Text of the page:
Candidate Tiffany Cabán is following the AOC playbook to a possible Queens DA election victory. It helps she’s also received AOC’s endorsement. (NY Times)

In 2017, lead was found in the water fountains in multiple city schools. In a small investigation in four schools, WNYC found high levels of lead-paint contamination in the city’s schools. (Gothamist)

When was your last true “what the hell” subway moment? How about this one caught on video with an argument between a man holding a gun and another holding a bat? (@SubwayCreatures)

The summer’s long-range weather predictions have been made for the city, and it’s gonna be a hot year. (Patch)

In defense of summer in the city. (Gothamist)

There is a small ring of people stealing the earnings from Lyft and Uber drivers across the city using the drivers’ own phones to take the money. (Gothamist)

The ten oldest theaters in Times Square. (Untapped Cities)

After about 200 shows, Broadway’s ‘Be More Chill’ is set to close on August 11. (amNY)

Stargazing isn’t impossible in the city you just have to know where to look. (Atlas Obscura)

This week’s list of restaurants closed by the Department of Health includes a Little Italy favorite, a USPS cafeteria (which is also this week’s winner for most violations), and multiple others. (Patch)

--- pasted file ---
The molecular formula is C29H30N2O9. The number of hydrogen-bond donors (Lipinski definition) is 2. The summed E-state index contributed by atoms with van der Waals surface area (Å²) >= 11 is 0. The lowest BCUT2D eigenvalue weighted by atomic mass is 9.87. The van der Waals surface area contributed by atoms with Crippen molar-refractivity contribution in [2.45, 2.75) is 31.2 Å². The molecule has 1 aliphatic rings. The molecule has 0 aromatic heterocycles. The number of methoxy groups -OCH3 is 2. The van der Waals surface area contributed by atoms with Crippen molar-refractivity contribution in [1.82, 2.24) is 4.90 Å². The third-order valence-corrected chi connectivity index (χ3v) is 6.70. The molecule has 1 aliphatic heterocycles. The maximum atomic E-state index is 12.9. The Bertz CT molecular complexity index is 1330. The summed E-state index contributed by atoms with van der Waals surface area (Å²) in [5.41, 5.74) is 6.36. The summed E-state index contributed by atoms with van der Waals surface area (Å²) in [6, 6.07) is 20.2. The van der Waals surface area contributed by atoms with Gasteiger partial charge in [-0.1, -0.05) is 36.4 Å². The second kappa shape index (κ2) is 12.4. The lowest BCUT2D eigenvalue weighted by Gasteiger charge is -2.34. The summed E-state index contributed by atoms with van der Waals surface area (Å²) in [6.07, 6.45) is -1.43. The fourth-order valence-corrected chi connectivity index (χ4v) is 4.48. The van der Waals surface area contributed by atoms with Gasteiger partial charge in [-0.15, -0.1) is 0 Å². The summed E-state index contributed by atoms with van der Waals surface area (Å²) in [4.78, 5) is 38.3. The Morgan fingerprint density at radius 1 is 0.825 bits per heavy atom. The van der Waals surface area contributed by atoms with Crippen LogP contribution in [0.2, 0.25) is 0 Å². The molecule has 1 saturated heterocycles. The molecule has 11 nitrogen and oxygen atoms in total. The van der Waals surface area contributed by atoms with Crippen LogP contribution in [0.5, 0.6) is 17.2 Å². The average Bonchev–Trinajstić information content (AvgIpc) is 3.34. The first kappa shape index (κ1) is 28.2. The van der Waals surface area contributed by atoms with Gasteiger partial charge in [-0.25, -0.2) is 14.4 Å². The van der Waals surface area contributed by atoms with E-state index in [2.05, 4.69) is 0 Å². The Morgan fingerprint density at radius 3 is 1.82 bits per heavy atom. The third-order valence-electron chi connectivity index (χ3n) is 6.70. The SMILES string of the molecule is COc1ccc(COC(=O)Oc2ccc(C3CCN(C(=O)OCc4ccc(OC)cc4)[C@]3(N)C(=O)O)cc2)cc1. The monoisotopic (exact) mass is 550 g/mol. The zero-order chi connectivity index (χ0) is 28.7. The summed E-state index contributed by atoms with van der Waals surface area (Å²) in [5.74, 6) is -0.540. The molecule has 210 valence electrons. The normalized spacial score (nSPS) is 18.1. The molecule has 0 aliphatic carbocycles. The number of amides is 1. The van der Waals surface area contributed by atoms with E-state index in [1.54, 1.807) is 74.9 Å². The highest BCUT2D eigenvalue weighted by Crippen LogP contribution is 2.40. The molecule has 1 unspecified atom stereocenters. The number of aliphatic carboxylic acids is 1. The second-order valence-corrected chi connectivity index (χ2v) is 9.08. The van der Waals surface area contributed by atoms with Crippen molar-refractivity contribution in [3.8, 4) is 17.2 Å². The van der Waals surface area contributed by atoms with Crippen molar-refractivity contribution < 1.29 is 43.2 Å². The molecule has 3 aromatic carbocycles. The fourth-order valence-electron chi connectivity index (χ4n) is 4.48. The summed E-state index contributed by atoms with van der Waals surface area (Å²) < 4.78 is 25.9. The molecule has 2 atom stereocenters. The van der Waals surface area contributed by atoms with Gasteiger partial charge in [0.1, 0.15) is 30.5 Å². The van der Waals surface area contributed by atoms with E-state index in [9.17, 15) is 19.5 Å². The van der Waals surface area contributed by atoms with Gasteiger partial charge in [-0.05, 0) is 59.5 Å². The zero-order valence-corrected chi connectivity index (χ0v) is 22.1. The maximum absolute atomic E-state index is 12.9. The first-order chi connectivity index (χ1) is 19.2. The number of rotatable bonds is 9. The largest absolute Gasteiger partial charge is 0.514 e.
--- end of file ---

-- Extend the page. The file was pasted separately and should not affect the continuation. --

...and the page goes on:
If you’ve got the bug and are looking to run for elected office in the city, here’s how it just got a little easier. (Brooklyn Daily Eagle)

Cardi B was indicted from a fight in a strip club was last year. She rejected a plea deal that would have required no jail time and was paired with reduced charges in April. (amNY)

Your guide to summer in Brooklyn Bridge Park. (Brooklyn Daily Eagle)

Here’s a look at 12 things the Democrat-dominated state’s legislature accomplished this year. (NY Times)

The list of accomplishments in the state legislature looks impressive, but here’s what didn’t make the agenda. (Gothamist)

One thing that was left off the legislative agenda was the mayor’s attempts to change the specialized high school entrance exams. Consider the effort dead, with multiple Democrats voting against it in committee and it never seeing a floor vote. (NY Times)

What happened to the automatic voter registration bill? A “typo” derailed the effort and it will have to be taken up in the next legislative session. (Gothamist)

Maybe electric bikes shouldn’t be allowed in bike lanes? Wait, what?This makes sense if you’re the mayor, the rest of us will be left to scratch our heads. (Patch)

A body was found floating off Pier 36 on the Lower East Side. The body wasn’t identified outside of being a male Asian in his 30s. (The Villager)

The 14th St Busway, scheduled to take hold on July 1, was hit with a lawsuit by residents of Chelsea and the West Village. The lawsuit says the city hasn’t properly studied how banning cars will impact the surrounding neighborhoods. (Curbed)

Here are the details about what’s changing about marijuana in New York after the state’s decriminalization bill. (amNY)